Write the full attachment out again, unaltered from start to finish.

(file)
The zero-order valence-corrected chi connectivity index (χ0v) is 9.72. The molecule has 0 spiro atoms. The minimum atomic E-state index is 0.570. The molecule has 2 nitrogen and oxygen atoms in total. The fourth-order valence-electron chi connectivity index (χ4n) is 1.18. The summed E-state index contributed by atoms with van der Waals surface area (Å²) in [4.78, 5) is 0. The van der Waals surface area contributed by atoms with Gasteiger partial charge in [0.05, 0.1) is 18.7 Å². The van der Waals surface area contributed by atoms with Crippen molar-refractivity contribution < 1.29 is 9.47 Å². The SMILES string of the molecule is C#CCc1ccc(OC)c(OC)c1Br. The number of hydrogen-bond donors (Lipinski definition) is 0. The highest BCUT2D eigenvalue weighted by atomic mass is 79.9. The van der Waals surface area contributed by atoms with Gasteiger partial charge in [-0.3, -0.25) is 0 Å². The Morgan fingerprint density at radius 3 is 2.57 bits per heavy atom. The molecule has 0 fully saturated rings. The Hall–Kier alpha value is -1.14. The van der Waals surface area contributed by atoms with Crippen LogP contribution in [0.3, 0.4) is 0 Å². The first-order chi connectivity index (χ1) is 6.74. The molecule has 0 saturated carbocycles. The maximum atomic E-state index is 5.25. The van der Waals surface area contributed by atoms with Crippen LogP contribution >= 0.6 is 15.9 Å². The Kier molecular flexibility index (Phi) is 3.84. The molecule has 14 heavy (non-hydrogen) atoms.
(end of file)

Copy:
The zero-order valence-corrected chi connectivity index (χ0v) is 9.72. The molecule has 0 spiro atoms. The minimum atomic E-state index is 0.570. The molecule has 2 nitrogen and oxygen atoms in total. The fourth-order valence-electron chi connectivity index (χ4n) is 1.18. The summed E-state index contributed by atoms with van der Waals surface area (Å²) in [4.78, 5) is 0. The van der Waals surface area contributed by atoms with Gasteiger partial charge in [0.05, 0.1) is 18.7 Å². The van der Waals surface area contributed by atoms with Crippen molar-refractivity contribution < 1.29 is 9.47 Å². The SMILES string of the molecule is C#CCc1ccc(OC)c(OC)c1Br. The number of hydrogen-bond donors (Lipinski definition) is 0. The highest BCUT2D eigenvalue weighted by atomic mass is 79.9. The van der Waals surface area contributed by atoms with Gasteiger partial charge in [-0.3, -0.25) is 0 Å². The Morgan fingerprint density at radius 3 is 2.57 bits per heavy atom. The molecule has 0 fully saturated rings. The Hall–Kier alpha value is -1.14. The van der Waals surface area contributed by atoms with Crippen LogP contribution in [0.3, 0.4) is 0 Å². The first-order chi connectivity index (χ1) is 6.74. The molecule has 0 saturated carbocycles. The maximum atomic E-state index is 5.25. The van der Waals surface area contributed by atoms with Crippen LogP contribution >= 0.6 is 15.9 Å². The Kier molecular flexibility index (Phi) is 3.84. The molecule has 14 heavy (non-hydrogen) atoms.